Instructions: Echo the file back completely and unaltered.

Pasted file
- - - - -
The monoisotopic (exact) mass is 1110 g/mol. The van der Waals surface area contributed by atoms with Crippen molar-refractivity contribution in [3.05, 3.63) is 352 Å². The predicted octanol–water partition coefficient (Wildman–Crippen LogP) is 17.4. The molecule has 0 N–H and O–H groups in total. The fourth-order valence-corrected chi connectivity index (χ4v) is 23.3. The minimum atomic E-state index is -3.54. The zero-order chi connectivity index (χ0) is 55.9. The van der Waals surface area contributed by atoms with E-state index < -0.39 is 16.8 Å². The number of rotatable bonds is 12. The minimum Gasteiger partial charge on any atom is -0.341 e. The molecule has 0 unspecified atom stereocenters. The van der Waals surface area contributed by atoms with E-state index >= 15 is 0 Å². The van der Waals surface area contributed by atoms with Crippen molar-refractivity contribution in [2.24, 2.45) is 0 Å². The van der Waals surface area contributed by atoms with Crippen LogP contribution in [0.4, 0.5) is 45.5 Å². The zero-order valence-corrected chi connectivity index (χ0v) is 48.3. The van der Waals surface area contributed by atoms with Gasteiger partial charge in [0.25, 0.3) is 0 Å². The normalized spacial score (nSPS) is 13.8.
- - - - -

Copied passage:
The monoisotopic (exact) mass is 1110 g/mol. The van der Waals surface area contributed by atoms with Crippen molar-refractivity contribution in [3.05, 3.63) is 352 Å². The predicted octanol–water partition coefficient (Wildman–Crippen LogP) is 17.4. The molecule has 0 N–H and O–H groups in total. The fourth-order valence-corrected chi connectivity index (χ4v) is 23.3. The minimum atomic E-state index is -3.54. The zero-order chi connectivity index (χ0) is 55.9. The van der Waals surface area contributed by atoms with E-state index < -0.39 is 16.8 Å². The number of rotatable bonds is 12. The minimum Gasteiger partial charge on any atom is -0.341 e. The molecule has 0 unspecified atom stereocenters. The van der Waals surface area contributed by atoms with E-state index >= 15 is 0 Å². The van der Waals surface area contributed by atoms with Crippen molar-refractivity contribution in [2.24, 2.45) is 0 Å². The van der Waals surface area contributed by atoms with Crippen LogP contribution in [0.4, 0.5) is 45.5 Å². The zero-order valence-corrected chi connectivity index (χ0v) is 48.3. The van der Waals surface area contributed by atoms with Gasteiger partial charge in [0.25, 0.3) is 0 Å². The normalized spacial score (nSPS) is 13.8.